For LVM, encrypted, or limited-storage systems, you need to regularly remove old kernels to prevent your computer (/boot partition) from running out of storage space.
Removing old kernels is easy. You can do it manually, or set unattended-upgrades to do it automatically. For details, open terminal from App Launcher or via Ctrl+Alt+T shortcut keys, and follow the steps below:
Remove Automatically Installed Kernels:
1. To remove the kernels that were automatically installed via regular system updates, open terminal and run:
sudo apt autoremove --purge
It will ask you to type in user password and then remove old kernels as well as other automatically installed packages that are no longer needed.
2. To enable automatic removing of old kernels:
sudo dpkg-reconfigure unattended-upgrades
sudo apt install gksu):
gksudo gedit /etc/apt/apt.conf.d/50unattended-upgrades
When the file opens, uncomment the following line and change the value to true:
So it looks like:
Remove Manually Installed Kernels:
If you install latest kernels from Kernel PPA, or build your own kernels with patches, a “purge-old-kernels” script is the best and the easiest way to remove old kernels.
1. The script is maintained in byobu package, so first install it via:
sudo apt install byobu
2. Then run the script regularly to remove old kernels:
Remove Old Kernels via DPKG
If your /boot partition has already full while doing an upgrade or package install, and
apt (the script above uses apt) can’t remove packages due to broken dependency, here you can manually find out the old kernel packages and remove them via DPKG:
1. Run command to check out current kernel and DON’T REMOVE it:
2. List all kernels excluding the current booted:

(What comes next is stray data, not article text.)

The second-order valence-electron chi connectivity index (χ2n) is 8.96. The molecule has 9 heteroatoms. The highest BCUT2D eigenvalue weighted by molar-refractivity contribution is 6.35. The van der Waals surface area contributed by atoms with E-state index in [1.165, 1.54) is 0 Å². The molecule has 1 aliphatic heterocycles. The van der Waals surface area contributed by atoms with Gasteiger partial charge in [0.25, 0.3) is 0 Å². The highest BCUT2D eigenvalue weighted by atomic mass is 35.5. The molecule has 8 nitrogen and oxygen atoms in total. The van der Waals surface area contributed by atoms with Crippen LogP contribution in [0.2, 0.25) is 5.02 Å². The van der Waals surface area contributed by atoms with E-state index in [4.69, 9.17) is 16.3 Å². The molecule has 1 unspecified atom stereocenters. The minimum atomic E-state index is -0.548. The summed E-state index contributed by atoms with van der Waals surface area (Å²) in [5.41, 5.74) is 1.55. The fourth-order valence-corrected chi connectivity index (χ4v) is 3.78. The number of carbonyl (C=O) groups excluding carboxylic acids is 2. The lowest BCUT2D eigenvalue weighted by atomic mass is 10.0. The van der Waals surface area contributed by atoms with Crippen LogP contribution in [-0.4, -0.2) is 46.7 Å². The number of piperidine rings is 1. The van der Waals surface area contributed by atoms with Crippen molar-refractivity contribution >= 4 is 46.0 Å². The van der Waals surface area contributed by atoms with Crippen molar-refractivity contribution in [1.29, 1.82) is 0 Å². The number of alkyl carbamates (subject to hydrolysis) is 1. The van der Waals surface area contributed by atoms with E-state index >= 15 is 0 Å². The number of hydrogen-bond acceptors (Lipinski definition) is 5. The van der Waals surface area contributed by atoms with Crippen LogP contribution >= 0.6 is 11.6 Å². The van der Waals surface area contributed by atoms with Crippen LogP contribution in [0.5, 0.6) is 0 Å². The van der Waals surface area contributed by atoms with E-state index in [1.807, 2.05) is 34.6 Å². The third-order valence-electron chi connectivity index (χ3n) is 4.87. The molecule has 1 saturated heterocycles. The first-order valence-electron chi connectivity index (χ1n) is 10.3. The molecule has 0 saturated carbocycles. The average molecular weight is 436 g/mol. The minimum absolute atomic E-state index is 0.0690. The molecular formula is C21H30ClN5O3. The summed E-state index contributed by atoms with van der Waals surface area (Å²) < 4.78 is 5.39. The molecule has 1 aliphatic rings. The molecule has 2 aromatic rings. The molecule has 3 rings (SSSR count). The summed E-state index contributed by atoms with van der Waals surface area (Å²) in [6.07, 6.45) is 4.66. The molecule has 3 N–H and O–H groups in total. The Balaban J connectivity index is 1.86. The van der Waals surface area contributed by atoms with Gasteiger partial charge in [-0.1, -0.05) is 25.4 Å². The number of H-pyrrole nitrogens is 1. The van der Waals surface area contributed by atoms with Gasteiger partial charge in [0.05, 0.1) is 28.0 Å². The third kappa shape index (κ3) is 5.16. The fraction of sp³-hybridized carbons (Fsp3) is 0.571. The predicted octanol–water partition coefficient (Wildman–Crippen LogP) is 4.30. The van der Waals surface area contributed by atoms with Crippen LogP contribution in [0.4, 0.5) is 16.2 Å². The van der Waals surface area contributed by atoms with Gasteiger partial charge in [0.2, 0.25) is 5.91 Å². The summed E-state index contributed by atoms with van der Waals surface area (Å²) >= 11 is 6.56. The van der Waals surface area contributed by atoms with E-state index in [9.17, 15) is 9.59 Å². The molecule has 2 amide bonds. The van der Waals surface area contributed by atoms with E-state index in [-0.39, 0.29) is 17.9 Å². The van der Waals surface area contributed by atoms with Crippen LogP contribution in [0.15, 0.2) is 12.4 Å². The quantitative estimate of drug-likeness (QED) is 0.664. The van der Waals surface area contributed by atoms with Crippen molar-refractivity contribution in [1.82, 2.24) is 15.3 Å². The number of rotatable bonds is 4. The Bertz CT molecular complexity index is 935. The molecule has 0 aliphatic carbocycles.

dpkg -l | tail -n +6 | grep -E 'linux-image-[0-9]+' | grep -Fv $(uname -r)
rc linux-image-4.4.0-15-generic 4.4.0-15.31 amd64 Linux kernel image for version 4.4.0 on 64 bit x86 SMP ii linux-image-4.4.0-18-generic 4.4.0-18.34 amd64 Linux kernel image for version 4.4.0 on 64 bit x86 SMP rc linux-image-4.6.0-040600rc3-generic 4.6.0-040600rc3.201604120934 amd64 Linux kernel image for version 4.6.0 on 64 bit x86 SMP
There will be three status in the listed kernel images:
- rc: means it has already been removed.
- ii: means installed, eligible for removal.
- iU: DON’T REMOVE. It means not installed, but queued for install in apt.
3. Remove old kernel images in status ii, it’s “linux-image-4.4.0-18-generic” in the example above:
sudo dpkg --purge linux-image-4.4.0-18-generic
If the command fails, remove the dependency packages that the output tells you via
sudo dpkg --purge PACKAGE.
And also try to remove the respective header and common header packages (Don’t worry if the command fails):
sudo dpkg --purge linux-image-4.4.0-18-header linux-image-4.4.0-18
Finally you may fix the apt broken dependency via command:
sudo apt -f install
Thank you Ji m for your help,I am an old user of ubuntu in a sense of consumer cause I do not have any knowledge of programing or any kind of a sort.
Have a nice day
Just used this page for a corrupted update Ji, thanks man!!
the header package name is a bit different for me though, and can be listed with:
dpkg -l | tail -n +6 | grep -E 'linux-headers-[0-9]+' | grep -Fv $(uname -r)
those can be removed e.g with:
sudo dpkg --purge linux-headers-4.6.6-040606-generic
sudo dpkg --purge linux-headers-4.6.6-040606
sudo apt autoremove –purge
was not a valid command in Ubunutu 15.10
sudo apt-get autoremove –purge
did work, and next I could upgrade to Ubuntu 16.04
I suppose you got the information to your article from this Ubuntu Community Wiki article I wrote mainly.
I have written a powerful script that makes purging even easier, and it handles even some trickier conditions. You can fund it here.
The purge-old-kernels (basically just a list of old kernels with apt-get purge) is a handy script. Strange it is a part of byobu terminal program!
Also, a word of caution on the last command – which removes all kernels except current booted one. This is not a good idea. You could’ve booted an earlier kernel to check something and if you build automation around this, you will blow away a newer kernel.
You can just get it back but still…
Going by timestamps is not idea (as with purge-old-kernels) but unless you muck around /boot you should be fine.
I had problem with installing a package using “apt-get” that required some dependencies however it throw errors regarding not enough space on /boot. I followed DPKG methods to free up some spaces on /boot and problem gone.
Thanks a lot